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3 posts tagged with "data-first"

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Live-Replay Logic Testing

Marius Andra

Marius Andra

Kea Core Team, Software Engineer at PostHog

Big news, we have a brand new logic testing framework!

Read all about it in the updated Testing guide!

Here's a teaser:

import { expectLogic, partial } from 'kea-test-utils'
it('setting search query loads remote items', async () => {
await expectLogic(logic, () => {
logic.actions.setSearchQuery('event')
})
.toDispatchActions(['setSearchQuery', 'loadRemoteItems'])
.toMatchValues({
searchQuery: 'event',
remoteItems: partial({
count: 0,
results: [],
}),
remoteItemsLoading: true,
})
.toDispatchActions(['loadRemoteItemsSuccess'])
.toMatchValues({
searchQuery: 'event',
remoteItems: partial({
count: 3, // got new results
results: partial([partial({ name: 'event1' })]),
}),
remoteItemsLoading: false,
})
})

Oh, and Kea 2.5 is out as well, featuring logic.isMounted() and a bunch of fixes from the 2.4 series.

Kea-TypeGen 1.0: Auto Import

Marius Andra

Marius Andra

Kea Core Team, Software Engineer at PostHog

Finally, files generated with kea-typegen will automatically import any types they can, and add the rest as type arguments for kea<logicType<LocalType, LocalUser>>

You just need to add types to your actions and reducers.

import { Blog } from './blog'
import { logicType } from './logicType'
export const LocalType = 'YES' | 'NO'
const logic = kea<logicType<LocalType>>({ // ๐Ÿ‘ˆ๐Ÿฆœ managed automatically by typegen
actions: {
openBlog: (id: number, blog?: Blog) => ({ id, blog }), // ๐Ÿ‘ˆ add types here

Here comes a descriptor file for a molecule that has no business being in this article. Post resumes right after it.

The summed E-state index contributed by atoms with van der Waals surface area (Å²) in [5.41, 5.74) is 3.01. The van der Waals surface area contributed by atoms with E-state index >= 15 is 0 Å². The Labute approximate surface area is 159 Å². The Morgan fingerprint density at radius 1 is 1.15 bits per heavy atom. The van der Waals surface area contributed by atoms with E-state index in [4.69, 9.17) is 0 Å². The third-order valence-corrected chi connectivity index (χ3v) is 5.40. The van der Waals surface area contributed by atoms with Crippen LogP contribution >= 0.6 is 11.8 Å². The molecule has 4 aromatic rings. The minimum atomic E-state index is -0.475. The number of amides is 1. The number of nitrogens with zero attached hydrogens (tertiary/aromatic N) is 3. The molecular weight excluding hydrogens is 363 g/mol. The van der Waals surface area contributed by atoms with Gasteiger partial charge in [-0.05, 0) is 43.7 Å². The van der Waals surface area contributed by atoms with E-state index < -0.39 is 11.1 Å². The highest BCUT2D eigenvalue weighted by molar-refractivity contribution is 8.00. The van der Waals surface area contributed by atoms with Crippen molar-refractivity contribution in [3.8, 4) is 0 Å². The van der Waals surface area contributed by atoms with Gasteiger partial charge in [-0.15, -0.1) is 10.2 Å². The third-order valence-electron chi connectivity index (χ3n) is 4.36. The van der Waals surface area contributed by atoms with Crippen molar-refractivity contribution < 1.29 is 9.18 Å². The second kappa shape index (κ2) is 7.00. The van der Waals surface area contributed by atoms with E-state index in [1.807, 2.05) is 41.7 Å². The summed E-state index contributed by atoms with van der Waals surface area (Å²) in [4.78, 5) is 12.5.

closeBlog: (answer: LocalType) => ({ answer }),
},
reducers: {
blogId: [
null as number | null, // ๐Ÿ‘ˆ null now, but sometimes a number ๐Ÿ™€
{
openBlog: (_, { id }) => id,
closeBlog: () => null,
// use `actionTypes` instead of `actions`
[funLogic.actionTypes.randomBlogPage]: () => 4, // chosen by a fair dice roll
},
],
},
listeners: () => ({
closeBlog: ({ answer }) => { // no types needed here
console.log(answer)
}
})
})

Read the updated TypeScript guide to learn more.

It's time for a data-first frontend revolution

Marius Andra

Marius Andra

Kea Core Team, Software Engineer at PostHog

Back in 2015, shortly after learning about React and Redux, I fell in love with the functional programming paradigms behind them because of what they enabled.

By following a few principles of immutability and purity, React frontends were generally better written, stabler and easier to debug, compared to contemporary alternatives such as Ember or Angular.

Having seen what a bit of functional programming did to JavaScript, I started looking into Clojure, the most popular functional language at the time, and into ClojureScript frontend frameworks: reagent, quiescent, om, om.next, and re-frame. Now there's also fulcro that wasn't around back then.

What stood out was how they all handled application state.

They all had developed at least three globally isolated layers:

// obvious pseudocode
async function renderApp() {
while(await waitForChanges()) {
// gather the input (check the url and call APIs)
const input = await getInputFromURLAndAPIs(window)
// normalize that to an intermediary app state
const appState = convertInputToApplicationState(input)
// create HTML out of that intermediary state
const html = convertApplicationStateToHTML(appState)
render(html)
}
}

No framework skipped the application state step. Nobody did this:

async function renderApp() {
while(await waitForChanges()) {
// gather the input (check the url and call APIs)
const input = await getInputFromURLAndAPIs(window)